Penny Arcade's Influence On Tech Products Versus Forrester Research

Your perpetually-connected customers are seeking information from a much broader range of sources than ever before. If you just work with the same traditional influencers you have for years — industry analysts and mainstream media — your message risks getting lost in a sea of noise.  Instead, leading marketers are identifying key online influencers for their products and marketing to them specifically.  These influencers are highly specific, and are not the same for any two products or solutions, or even two different audiences of a single product. 

The value of reaching out to a non-traditional list of influencers was illustrated this week by Microsoft’s marketing campaign for the new Surface Pro. 

Mike “Gabe” Krahulik is the author of the long-running Penny Arcade, a popular webcomic about video game culture.  He said on Twitter he was “interested in the Surface Pro,” and due to the target audience and popularity of his comic, Microsoft sent him a demo unit.  Gabe’s not a technology journalist; he’s not an industry analyst; he’s just someone with a passionate and tech-savvy following — a following which includes perpetually-connected customers who influence technology purchasing.

What happened next? Gabe wrote a full-length, relatively positive, review of the Surface Pro and its applications for media professionals that was not only read by his audience, but became a top link on TechMeme, a tech news aggregator.

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Smart Move: Facebook buys Atlas

Facebook just announced that it's buying marketer-side adserver Atlas from Microsoft. I think it's a great move.

It's always been clear that for Facebook to realize its potential, the company would have to start powering advertising beyond its own site. Facebook has collected an incredible amount of data about people's affinities and preferences, but it lacks the brand ad units to help marketers effectively leverage that data. Although the statement announcing the deal focused on Atlas' measurement tools rather than its ad targeting technology, we expect that Atlas will soon be using Facebook's data to target sponsorships, in-stream ads, and other rich ad formats across the entire Web — and that's big news. The question now is how quickly and successfully Facebook can integrate its data with Atlas' tools, and whether they can avoid a privacy backlash as they do so. History suggests they'll struggle on both counts.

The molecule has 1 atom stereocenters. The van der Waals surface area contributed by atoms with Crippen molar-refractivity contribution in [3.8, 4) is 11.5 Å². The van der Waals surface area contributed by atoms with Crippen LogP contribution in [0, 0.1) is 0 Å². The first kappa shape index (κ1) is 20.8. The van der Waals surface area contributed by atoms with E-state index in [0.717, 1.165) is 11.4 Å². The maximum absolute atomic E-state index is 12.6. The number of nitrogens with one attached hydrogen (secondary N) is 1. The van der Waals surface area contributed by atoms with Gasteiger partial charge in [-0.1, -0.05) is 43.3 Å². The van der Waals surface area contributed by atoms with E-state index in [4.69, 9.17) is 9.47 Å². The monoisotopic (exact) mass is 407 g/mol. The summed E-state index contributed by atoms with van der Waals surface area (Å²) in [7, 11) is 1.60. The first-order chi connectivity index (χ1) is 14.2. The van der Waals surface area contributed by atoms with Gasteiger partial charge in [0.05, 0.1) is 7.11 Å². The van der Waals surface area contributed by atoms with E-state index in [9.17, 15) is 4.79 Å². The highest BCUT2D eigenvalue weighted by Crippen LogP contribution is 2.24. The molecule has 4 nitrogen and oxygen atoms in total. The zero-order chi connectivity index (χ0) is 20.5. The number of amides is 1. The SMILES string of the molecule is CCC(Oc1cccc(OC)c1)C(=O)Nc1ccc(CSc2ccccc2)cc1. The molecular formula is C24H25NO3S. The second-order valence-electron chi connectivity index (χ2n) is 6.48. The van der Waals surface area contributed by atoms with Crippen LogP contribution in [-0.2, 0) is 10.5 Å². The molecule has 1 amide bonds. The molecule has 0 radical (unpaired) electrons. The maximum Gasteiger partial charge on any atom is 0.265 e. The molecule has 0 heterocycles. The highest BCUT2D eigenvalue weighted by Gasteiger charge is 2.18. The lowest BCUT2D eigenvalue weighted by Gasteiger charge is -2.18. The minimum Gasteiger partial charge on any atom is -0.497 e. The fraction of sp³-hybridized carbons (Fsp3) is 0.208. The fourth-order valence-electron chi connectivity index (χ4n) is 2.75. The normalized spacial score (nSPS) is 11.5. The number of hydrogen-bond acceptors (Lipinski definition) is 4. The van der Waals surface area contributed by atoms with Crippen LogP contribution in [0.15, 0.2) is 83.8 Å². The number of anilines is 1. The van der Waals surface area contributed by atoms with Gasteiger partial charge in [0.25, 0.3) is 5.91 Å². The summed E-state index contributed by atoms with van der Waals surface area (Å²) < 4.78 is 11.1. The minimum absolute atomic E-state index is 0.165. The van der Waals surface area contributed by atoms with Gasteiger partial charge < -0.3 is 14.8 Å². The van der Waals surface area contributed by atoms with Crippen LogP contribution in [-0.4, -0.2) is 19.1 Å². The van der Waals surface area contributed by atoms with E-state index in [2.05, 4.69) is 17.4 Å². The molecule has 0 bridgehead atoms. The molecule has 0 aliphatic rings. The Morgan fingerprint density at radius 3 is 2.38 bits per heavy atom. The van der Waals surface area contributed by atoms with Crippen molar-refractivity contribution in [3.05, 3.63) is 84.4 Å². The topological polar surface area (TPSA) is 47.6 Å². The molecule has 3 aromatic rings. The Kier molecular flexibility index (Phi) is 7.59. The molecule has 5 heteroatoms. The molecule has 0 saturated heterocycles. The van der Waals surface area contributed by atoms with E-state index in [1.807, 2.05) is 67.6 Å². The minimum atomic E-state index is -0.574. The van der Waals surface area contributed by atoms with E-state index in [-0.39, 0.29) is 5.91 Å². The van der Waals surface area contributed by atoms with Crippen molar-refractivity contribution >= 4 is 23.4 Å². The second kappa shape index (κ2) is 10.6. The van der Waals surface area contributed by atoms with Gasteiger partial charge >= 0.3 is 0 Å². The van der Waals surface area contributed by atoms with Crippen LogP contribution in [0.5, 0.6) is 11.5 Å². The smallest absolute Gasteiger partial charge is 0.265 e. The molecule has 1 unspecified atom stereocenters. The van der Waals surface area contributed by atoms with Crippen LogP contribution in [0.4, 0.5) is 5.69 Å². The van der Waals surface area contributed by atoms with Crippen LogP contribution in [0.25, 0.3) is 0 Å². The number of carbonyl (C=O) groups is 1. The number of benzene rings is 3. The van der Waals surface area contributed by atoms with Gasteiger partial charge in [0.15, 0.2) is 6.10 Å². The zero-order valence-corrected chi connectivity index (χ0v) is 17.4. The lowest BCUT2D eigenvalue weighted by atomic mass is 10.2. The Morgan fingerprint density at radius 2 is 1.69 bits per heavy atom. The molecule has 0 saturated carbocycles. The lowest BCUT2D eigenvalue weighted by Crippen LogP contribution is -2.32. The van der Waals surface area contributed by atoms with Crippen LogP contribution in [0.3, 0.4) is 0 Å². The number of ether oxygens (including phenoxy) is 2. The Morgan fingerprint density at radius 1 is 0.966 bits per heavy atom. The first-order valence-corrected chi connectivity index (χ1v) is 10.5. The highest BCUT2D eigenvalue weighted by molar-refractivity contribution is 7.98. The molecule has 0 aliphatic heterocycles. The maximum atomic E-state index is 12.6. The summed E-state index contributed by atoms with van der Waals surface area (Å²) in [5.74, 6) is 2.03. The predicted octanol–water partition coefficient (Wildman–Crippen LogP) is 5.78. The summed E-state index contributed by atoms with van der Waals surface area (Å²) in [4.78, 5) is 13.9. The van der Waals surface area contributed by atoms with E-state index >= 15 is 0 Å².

If you want to hear more about how Facebook can turn its affinity data into something that's useful for marketers, stop by my SXSW session, Affinity, Intent & The War For Marketing Dollars, at 5 p.m. on March 10 at the Four Seasons.

Rough But Open Road Ahead Of Barnes & Noble

Today, Barnes & Noble revealed the details behind the company's prior warnings that things in the holiday quarter didn't go well. Specific weak spots are appearing everywhere for the company, in its retail business, in its college store business, and in its Nook device business. Even the growth in sales of media for Nook devices, at nearly 7% over the same quarter in the prior year, was not growth enough to inspire confidence. Especially given that future sales of electronic content depends on robust sales of the hardware itself. 

The company's dilemma will one day be a classic case study of the effect of unrelenting digital disruption, both how a traditional company can innovate under digital pressure as well as how hard it is to steer such a traditional ship in a digital direction. At this point, no single recommendation, no matter how digitally disruptive, will fix the company's problems. But once the company gets through the widely discussed option of splitting the company into two units -- the retail arm (with website) that company chairman Riggio wants to buy and the Nook unit (with college business) that Microsoft and academic publisher Pearson are already invested in -- there will be a chance on both sides to practice a fundamental tenet of digital disruption: openness.

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Brand as publisher or brand as newsroom? My POV: Brand As Storyteller.